A pang flared inside her again; the contractions were getting closer together, the pain almost unbearable. She lurched on her side in the water, the agony apparent only to herself. Catherine started to worry that any blood from the birth would attract sharks. She hurriedly scanned the water, staring around her, but there was nothing, not even the deafening sound of seagulls that she had become accustomed to hearing. Nothing, just the now peaceful waves lapping upon each other and the hovering of the larger waves in the distance. Then ahead she saw a large clump of seaweed. Desperately, she made her way over to it with a struggle, then hung on to its side limply to catch her breath. Slowly and with much effort, she pulled herself onto it and began forcing herself as near to the centre as she could.
The weed mat was a condensed mass of seaweed, an uneven natural life raft. After she had climbed onto it, she found herself to be still submerged two inches in the sea water as her weight took the seaweed mass below the surface; however, she was grateful she was able to rest at last. The pains were getting closer and closer together. Catherine tried to distract herself by staring at the teeming life that appeared to live around the natural floating island. There were also sorts of brightly coloured small fish that darted around her and larger comical looking crustaceans.
Just as she was starting to relax, the baby pushed again. Catherine shouted, ‘Help me!’ more in frustration than in pain.
She began to question herself, why was she here? Why oh why did she go off on her own and stand so close to the rail? Was it her way of tempting fate? She had no one to blame but herself, but in spite of this and to help to keep hold of her sanity, Catherine started to blame her husband. Why, she thought, why could she have not stayed at home? Why was he so selfish as to make her come on this trip?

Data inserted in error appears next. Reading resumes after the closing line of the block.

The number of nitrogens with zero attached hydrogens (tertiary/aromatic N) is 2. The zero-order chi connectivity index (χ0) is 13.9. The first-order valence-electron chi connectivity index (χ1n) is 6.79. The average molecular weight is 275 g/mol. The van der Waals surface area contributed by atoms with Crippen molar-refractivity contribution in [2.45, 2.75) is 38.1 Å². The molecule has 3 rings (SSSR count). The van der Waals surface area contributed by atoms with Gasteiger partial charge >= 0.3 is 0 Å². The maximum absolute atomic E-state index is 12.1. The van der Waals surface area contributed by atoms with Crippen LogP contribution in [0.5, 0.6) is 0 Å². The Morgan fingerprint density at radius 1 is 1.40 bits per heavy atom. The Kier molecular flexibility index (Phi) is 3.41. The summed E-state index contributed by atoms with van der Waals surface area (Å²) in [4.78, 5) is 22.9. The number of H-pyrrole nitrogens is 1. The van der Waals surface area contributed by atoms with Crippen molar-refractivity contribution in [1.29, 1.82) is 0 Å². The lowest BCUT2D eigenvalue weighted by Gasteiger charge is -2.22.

Once more, she thought of her own room, her comfy bed, her flowery wallpaper and the blue chintz curtains.
A sharp pain again formed in her belly. Gasping for air, she became drained of energy. That was the largest contraction so far. She screamed with agony, knowing that she had to push. This baby was going to be born whether or not she wanted it to be so; it made no difference.
Her thoughts turned towards the hope of rescue, could there be a chance they would be found alive? She had to hope so, she wanted to believe that ship would turn back to find her, but, in reality, she was not sure how far she had drifted already. Her mouth was dry, she longed for a drink and, as if the gods had taken mercy on her, the clouds suddenly burst, sending warm rain down onto her fragile body. She scooped this gratefully into her hands and drank. The water made her feel calmer and, with one last push, the baby was born.